Doing something for your boss? What a weak motivation compared to doing it for yourself.
Goalfest should be front and center
When tasks are hidden, they’re infinitely harder to get done. Holding yourself to a large amount of work is hard enough without having to search for it. That’s why we do everything to make it as salient as possible.
The current week is always first. Every week we push everything down and insert a new week on top. The result is a long list of weeks in reverse chronological order, with the current week’s always in your face.
Goals should be ordered by priority. Things on the top are more important and/or will take longer. This makes it easy to choose what to work on first. After the first week, we added a divider at the bottom of each list. Everything above the divider is guaranteed to be done during the week. Things below the divider are either stretch goals or stuff that comes in during the week. This differentiator can also help us understand in retrospect why something wasn’t done. For instance, many urgent things came in mid-week.
Use it throughout the week. This one’s optional, but Goalfest is an awesome way to stay up to date on your team’s progress throughout the week. You should wholeheartedly encourage your team to update scores and comments for their goals right when things change. You’ll be able to catch problems and assist. A mid-week 1:1 is also a great place to discuss current progress and how you can help.
Goalfest is equal
Listen up, because this part is crucial. The first column on the spreadsheet is where I write my goals. Remember that trust thing I was talking about 3 or so sections ago? This is part of that.
Just like everyone else, I set my goals for the week, and just like everyone else, I rate myself on how well I did.
So why do I participate?
It confirms that Goalfest is about improving rather than evaluating. We’re all learning how to be better together.
Management work is often harder to see, and this is a good place to show that I’m down in the trenches with them, even if the work is different.
Most importantly, I’m a part of the team. It’s really as simple as that.
If you want your team to care about killing it, lead by example and care yourself. Otherwise, you can’t and shouldn’t expect more from anyone else.
Goalfest can only work with trust
Trust is key in self-driven teams. That’s why I participate in Goalfest and that’s why everyone on the team self-rates. We’re all in it together and we all have a shared goal: to ship an awesome product. That’s why it doesn’t devolve into a competition for who has the most 5s. For Goalfest to work, you need your team to intrinsically care about what they’re making, and the way you set your team’s responsibilities is instrumental to that.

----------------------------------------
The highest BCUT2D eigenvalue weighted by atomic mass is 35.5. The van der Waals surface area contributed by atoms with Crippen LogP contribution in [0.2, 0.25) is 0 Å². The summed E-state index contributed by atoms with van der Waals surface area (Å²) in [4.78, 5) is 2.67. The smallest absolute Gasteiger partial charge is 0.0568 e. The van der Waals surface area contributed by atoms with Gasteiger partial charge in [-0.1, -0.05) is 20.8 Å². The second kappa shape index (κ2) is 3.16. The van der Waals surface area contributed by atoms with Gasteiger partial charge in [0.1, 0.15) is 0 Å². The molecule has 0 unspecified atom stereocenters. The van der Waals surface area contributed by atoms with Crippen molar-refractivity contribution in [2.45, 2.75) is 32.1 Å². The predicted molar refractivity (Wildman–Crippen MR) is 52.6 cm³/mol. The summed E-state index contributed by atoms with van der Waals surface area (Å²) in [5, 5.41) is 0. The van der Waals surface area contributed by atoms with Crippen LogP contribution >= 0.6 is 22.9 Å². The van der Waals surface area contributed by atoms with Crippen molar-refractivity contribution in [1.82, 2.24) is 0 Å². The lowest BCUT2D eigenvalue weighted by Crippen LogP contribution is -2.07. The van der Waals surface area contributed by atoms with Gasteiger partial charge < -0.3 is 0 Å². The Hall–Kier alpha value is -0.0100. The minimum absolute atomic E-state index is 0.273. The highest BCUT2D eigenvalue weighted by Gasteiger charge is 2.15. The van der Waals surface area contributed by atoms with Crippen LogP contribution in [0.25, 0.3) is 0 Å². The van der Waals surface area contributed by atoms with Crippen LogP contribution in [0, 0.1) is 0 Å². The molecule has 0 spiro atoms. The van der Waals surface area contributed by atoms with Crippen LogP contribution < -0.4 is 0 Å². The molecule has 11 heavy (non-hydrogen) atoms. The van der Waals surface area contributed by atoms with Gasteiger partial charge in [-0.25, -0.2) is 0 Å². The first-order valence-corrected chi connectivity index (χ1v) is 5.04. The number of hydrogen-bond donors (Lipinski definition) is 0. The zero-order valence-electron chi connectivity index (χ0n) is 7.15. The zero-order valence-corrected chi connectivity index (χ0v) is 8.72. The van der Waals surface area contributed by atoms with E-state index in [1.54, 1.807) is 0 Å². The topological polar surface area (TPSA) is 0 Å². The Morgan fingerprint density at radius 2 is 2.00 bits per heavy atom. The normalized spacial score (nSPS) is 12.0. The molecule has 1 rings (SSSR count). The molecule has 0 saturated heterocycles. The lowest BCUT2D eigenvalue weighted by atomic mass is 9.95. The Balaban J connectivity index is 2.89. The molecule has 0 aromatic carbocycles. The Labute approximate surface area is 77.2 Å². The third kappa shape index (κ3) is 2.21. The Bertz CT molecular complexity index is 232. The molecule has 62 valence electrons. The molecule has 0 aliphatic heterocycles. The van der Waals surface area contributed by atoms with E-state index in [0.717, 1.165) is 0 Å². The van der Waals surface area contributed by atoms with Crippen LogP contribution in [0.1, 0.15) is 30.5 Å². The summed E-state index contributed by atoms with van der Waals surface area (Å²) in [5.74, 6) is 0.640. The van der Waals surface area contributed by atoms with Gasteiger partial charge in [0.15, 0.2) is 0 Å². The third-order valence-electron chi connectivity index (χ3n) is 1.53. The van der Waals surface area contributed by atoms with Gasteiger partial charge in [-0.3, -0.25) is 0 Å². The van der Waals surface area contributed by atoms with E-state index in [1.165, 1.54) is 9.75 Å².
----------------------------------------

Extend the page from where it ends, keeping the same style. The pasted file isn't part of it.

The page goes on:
My role as Product Design Lead is figuring out our high level product design vision, advancing our design processes, working on our internal style guide, growing the team, and ensuring everyone is happy and productive. When I’m lucky, I get to work on design projects. What’s not included in my job description is making sure that subtasks on a certain project are on schedule.
At DigitalOcean, every Product Designer is part of a product team. On these teams, Product Managers prioritize what needs to happen in order to succesfully ship the products and features we’re working on and Product Designers own the design process. These partnerships result in a strong feeling of ownership over a certain product vertical. Rather than having an assignment handed from the top-down, designers on my team are responsible for their own assignments and for completing these. I’m not there to check up on them. I’m there to coach them and push them to be their best. They decide what that means.
The only way this structure can work is with trust, and the only way to attain this level of trust is by hiring the right people. That’s an entirely different post, though.
So you want to Goalfest?
I thought about making an app for this, but figured that’d just be another tool to add to the pile of tools you’re already not using.
Instead, I’m open sourcing this spreadsheet, by which I mean the workflow itself. Feel free to copy it an use it for your team.
Now, by no means do I think that this is a perfect system. It’s still very young and has only ever been tested with my team. I highly recommend you experiment and see if you can improve on it. I’d love to know how it works for your team. Discuss on Designer News or hit me up on Twitter and let’s chat!
Also, if this sounds like the kind of team you want to join, we’re totally hiring.
Joel led Product Design at DigitalOcean. Now he makes GitHub.
He doesn't write often, but when he does, he makes it count.